The seventies show Ginsberg relating to transcendental religions, developing his personal philosophy and continuing to write. The later years see him dealing with family setbacks and publishing more works, including books of his photography. Always candid, genial and thoughtful, Ginsberg is seen in many interviews from the late 1950s onward. The revised docu ends with a simple shot of his gravesite in 1997.
New Yorker Video's 2-Disc DVD of The Life and Times of Allen Ginsberg should be considered an audio-visual accompaniment to serious study of the poet, as the biographical scope of the docu does not pretend to penetrate into all corners of the man's life. But what is here is personal and authoritative, and highly useful to anyone seeking a full understanding of the man. The many extras encompass more poetry readings, incidental film of Ginsberg with William Burroughs and Neal Cassady and Ginsberg at an exhibition of his photography. An excerpt is included from Jonas Mekas' film Scenes from Allen Ginsberg's Last Three Days on Earth as a Spirit, along with odd bits like Ginsberg and Bob Dylan reading poetry at the grave of Jack Kerouac.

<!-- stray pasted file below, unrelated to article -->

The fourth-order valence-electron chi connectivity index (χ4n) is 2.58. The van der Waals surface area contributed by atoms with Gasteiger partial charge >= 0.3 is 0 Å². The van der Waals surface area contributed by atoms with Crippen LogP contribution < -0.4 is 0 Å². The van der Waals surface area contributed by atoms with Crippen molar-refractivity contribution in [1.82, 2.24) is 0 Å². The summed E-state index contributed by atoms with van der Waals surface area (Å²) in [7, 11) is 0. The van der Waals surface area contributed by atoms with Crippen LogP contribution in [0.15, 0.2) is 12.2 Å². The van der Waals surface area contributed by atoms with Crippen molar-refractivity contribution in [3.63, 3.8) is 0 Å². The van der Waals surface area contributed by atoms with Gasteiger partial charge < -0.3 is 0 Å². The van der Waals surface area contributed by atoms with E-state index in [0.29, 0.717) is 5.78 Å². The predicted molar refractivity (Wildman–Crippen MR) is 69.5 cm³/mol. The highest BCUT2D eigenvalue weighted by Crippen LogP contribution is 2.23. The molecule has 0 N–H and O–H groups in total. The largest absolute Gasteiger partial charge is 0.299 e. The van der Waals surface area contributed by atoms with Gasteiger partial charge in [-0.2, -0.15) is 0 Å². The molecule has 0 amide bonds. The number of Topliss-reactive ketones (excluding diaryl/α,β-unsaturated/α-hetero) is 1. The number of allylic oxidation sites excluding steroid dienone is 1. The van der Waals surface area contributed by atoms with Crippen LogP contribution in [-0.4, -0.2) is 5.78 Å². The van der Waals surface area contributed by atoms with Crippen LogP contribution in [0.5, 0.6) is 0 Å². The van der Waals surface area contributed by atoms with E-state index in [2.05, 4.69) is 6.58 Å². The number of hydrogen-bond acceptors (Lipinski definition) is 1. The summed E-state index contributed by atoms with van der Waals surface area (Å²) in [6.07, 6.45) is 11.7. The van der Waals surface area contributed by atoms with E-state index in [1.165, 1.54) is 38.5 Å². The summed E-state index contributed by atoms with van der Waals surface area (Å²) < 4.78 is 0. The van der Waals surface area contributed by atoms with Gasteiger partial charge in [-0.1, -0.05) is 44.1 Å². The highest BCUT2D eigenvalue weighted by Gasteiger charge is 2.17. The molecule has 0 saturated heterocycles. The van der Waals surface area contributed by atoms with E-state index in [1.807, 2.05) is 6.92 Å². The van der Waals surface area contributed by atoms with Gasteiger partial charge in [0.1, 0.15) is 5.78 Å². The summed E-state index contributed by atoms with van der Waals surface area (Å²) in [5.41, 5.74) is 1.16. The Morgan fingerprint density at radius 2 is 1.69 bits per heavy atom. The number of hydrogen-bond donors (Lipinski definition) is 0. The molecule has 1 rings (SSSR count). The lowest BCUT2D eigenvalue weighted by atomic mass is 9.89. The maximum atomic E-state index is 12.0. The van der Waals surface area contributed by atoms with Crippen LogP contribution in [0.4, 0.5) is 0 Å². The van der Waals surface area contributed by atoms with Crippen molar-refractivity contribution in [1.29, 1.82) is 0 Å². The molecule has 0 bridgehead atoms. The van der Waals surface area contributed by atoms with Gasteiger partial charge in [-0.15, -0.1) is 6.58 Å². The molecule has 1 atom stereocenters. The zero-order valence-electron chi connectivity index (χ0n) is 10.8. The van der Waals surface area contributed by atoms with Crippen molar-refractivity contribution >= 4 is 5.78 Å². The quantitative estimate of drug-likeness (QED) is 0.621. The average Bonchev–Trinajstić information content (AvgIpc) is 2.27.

The bulk of the extras are filmed interviews with notables talking about Ginsberg, mostly uncut and ranging between a couple of minutes and a quarter of an hour in length: Joan Baez, Beck, Bono, Stan Brakhage, William Burroughs, Johnny Depp, Lawrence Ferlinghetti, Philip Glass, Peter Hale, John Hammond, Jr., Abbie Hoffmann, Jack Johnson, Ken Kesey, Timothy Leary, "The Living Theater" (Julian Beck and Judith Melina), Paul McCartney, Jonas Mekas, Thurston Moore, Yoko Ono, Lee Ranaldo, Gehiek Rimpoche, Bob Rosenthal, Ed Sanders, Patti Smith, Steven Taylor, Hunter S. Thompson, Bob Thurman, Anne Waldman, and Andy Warhol.
Photo galleries, a memorial tribute and a music video called Ballad of the Skeletons complete New Yorker's package. The Life and Times of Allen Ginsberg is a major research item for any evaluation or study of the poet's life. The website for the disc is at www.ginsbergmovie.com
On a scale of Excellent, Good, Fair, and Poor,
The Life and Times of Allen Ginsberg rates:
Movie and extras: Very Good
Video: Good to Excellent
Supplements: Exclusive interviews with dozens of luminaries; The Making of ... featurette, Ginsberg reading selected poems, Boy Dylan and Allen Ginsberg visit Jack Kerouac's gravesite, Film of Ginsberg and William Burroughs, Ginsberg and Neal Cassady, a making-of on the music video A Ballad of the Skeletons, Ginsberg at an exhibition of his photographs, excerpts from Jonas Mekas' Scenes from Allen Ginsberg's Last Three Days on Earth as a Spirit; photo galleries, trailer, memorial for Allen Ginsberg
Packaging: Two discs in double Keep case
Reviewed: April 30, 2007
Republished by permission of Turner Classic Movies.
DVD Savant Text © Copyright 2007 Glenn Erickson